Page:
A journalist acquaintance had a hot take on yesterday’s New York Times story about a letter sent to Illinois Congressman Adam Kinzinger, by his family, disowning him for his disloyalty to President Trump. “Oh my, what a disappointment you are to us and to God,” read the letter, which accused Kinzinger of being in “the devil’s army”: “You have embarrassed the Kingzinger family name.”
“Mr. Kinzinger seems to have some nasty cousins,” the journalist wrote on Facebook.
Missing the much more important point that Mr. Kinzinger is not alone.
This isn’t just your best opportunity to help your CEO do what needs to be done, it’s actually your first — and probably, your last.
Dear Executive Communication Professional:
You might be tempted to throw up your hands at this point. (But you won’t.)
The Edelman Trust Barometer this week reported that CEOs are losing credibility in relation to leaders of other institutions during coronavirus — ranking dead last, behind academics and scientists, national government leaders, global health authorities, local government leaders and journalists.
Only 29% of respondents believe business leaders are doing an “outstanding” job of handling the crisis…
I told my 16-year-old daughter it’s time for her to stop pining for this summer to be like last summer, and start thinking about … what, exactly?
I’ve been reading Erik Larson’s fine new book about Churchill in 1940, and I think it had something to do with a conversation Monday afternoon at the tennis courts at Smith Park, with my 16-year-old daughter.
I’d just accidentally reduced her to tears by telling her a soft-soaped version of a New York Times Daily interview I’d heard. …
It’s been a relatively good week for speeches and speechwriters!
On Sunday, Queen Elizabeth gave a widely appreciated televised speech calling on British citizens to show “the quiet, good-humored resolve” they’ve been known for going back to her first radio address, in 1940. On Tuesday, American Medical Association President Patrice Harris delivered a major speech through the National Press Club’s livestream, on “COVID-19: The Importance of Science in an Era of Distrust and Disinformation.” And perhaps most starkly highlighting the need for good judgment and the speechwriters who provide it was Acting Navy Secretary Thomas Modly’s disastrous Monday morning speech…
Weary leaders must not revert to their natural instincts. We mustn’t, either.
It’s been some month for corporate CEOs, who have been transformed from poster children of American income inequality to American saviors-by-default — many of them forgoing pay, making no-layoff pledges, retooling their companies to help in the fight against the coronavirus, dutifully issuing mostly reliable information in homely video communications from their home offices.
For people familiar with the way CEOs normally communicate, most remarkable…
A Nation Turns Its Lonely Eyes to You: An Open Letter to American CEOs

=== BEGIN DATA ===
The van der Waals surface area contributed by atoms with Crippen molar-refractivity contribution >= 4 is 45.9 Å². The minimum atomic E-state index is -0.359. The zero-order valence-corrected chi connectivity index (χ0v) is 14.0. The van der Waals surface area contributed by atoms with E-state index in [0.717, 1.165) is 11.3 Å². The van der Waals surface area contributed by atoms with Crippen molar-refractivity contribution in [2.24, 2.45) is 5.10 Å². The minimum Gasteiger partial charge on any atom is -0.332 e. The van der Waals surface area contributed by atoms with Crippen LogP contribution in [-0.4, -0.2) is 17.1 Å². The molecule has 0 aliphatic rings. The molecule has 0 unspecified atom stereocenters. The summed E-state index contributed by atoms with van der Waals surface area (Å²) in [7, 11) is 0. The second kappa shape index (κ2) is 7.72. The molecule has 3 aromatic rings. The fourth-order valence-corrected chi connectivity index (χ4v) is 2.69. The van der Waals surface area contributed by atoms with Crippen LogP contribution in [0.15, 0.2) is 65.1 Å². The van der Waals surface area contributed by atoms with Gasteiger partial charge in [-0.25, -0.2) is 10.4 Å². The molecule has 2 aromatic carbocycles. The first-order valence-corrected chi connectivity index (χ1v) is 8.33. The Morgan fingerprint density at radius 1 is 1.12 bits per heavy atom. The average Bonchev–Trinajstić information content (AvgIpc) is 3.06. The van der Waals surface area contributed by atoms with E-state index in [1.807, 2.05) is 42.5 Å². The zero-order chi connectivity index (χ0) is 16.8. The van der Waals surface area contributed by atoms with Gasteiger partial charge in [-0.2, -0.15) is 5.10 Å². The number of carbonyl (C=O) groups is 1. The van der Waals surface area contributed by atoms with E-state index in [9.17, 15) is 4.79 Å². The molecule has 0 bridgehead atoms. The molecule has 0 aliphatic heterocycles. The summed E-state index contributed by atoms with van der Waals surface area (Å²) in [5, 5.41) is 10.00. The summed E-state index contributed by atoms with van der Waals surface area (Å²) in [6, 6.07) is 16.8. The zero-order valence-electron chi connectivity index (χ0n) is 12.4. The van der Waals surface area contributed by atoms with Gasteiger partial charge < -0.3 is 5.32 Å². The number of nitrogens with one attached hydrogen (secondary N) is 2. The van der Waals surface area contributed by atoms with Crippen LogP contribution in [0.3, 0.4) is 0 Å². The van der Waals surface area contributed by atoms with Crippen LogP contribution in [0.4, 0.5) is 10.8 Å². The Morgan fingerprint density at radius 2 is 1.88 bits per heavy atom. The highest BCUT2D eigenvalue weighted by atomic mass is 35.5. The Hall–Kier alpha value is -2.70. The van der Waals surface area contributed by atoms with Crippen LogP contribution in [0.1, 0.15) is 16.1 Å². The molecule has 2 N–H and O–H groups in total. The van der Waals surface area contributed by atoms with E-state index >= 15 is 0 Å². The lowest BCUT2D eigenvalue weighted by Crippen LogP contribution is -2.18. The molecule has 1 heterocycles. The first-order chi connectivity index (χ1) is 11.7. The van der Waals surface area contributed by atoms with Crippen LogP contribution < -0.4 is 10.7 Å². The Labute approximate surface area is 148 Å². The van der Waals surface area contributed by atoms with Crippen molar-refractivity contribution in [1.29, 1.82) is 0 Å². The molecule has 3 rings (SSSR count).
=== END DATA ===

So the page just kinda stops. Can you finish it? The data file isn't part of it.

Why you must say something about coronavirus every single day.
Dear American CEO,
“I feel like I have been hit on the head with a cow,” a Joseph Mitchell character once said (after he’d had a cow dropped on his head).
The coronavirus crisis is profoundly disorienting for every American — but none of us more than the top executives of large companies and other prominent organizations.
As our nation faces one of the greatest challenges in its history, people are increasingly looking for reassurance, guidance…
The “self-guided” motorcycle tour of Ecuador sounded a little canned to my college buddy and me. Not for long.
Tom hit the dog and went down hard.
He was right in front of me, but I actually had time, as I swerved around the wreck on the wet mountain curve and looked for flat enough place to park the motorcycle, to think: And here I thought getting robbed two days ago in Cuenca would be the low point of our trip.
“Adventure travel” seems packaged and safe until you’re in the pouring rain in the Amazon jungle with an injured…
The question I get asked most as editor of Vital Speeches is, “Where do you find all the speeches?”
Which I always take as a polite way of asking, “How do you get to decide?”
Of all the tens of thousands of speeches delivered in the world every month, how do we choose 10 to appear in the next issue of Vital Speeches?
My inquisitors seem disappointed and surprised to hear that some months, we have a hard time coming up with 10 that we’re truly proud to publish.
To understand that, you need to read our criteria, established upon…
Today my company launched a website called Vital Sermons.
It’s like a spiritual version of TED Talks — a curated site where religious leaders of all kinds post exceptional, topical sermons for the consumption of people of all kinds, who seek inspiration beyond their local place of worship.
My friends will tell you, I’m an unlikely builder of this website. My mother was a fierce atheist who once fired a cleaning woman for singing religious songs around my sister and me when we were little. …
My father’s been gone almost 10 years.
On the Fourth of July, I cannot decide whether I want to wake him up to tell him all about the national calamity, or let him sleep, and spare him the pain.
I think I’m going to wake him up.
My spirituality is like a lot of people’s, I think: The closest touch we have with God is the memory of our beloved dead, after we have washed them and groomed them and dressed them and arranged their quiet hands. …
David Murray is publisher of Vital Speeches of the Day magazine, and executive director of the Professional Speechwriters Association. He lives in Chicago.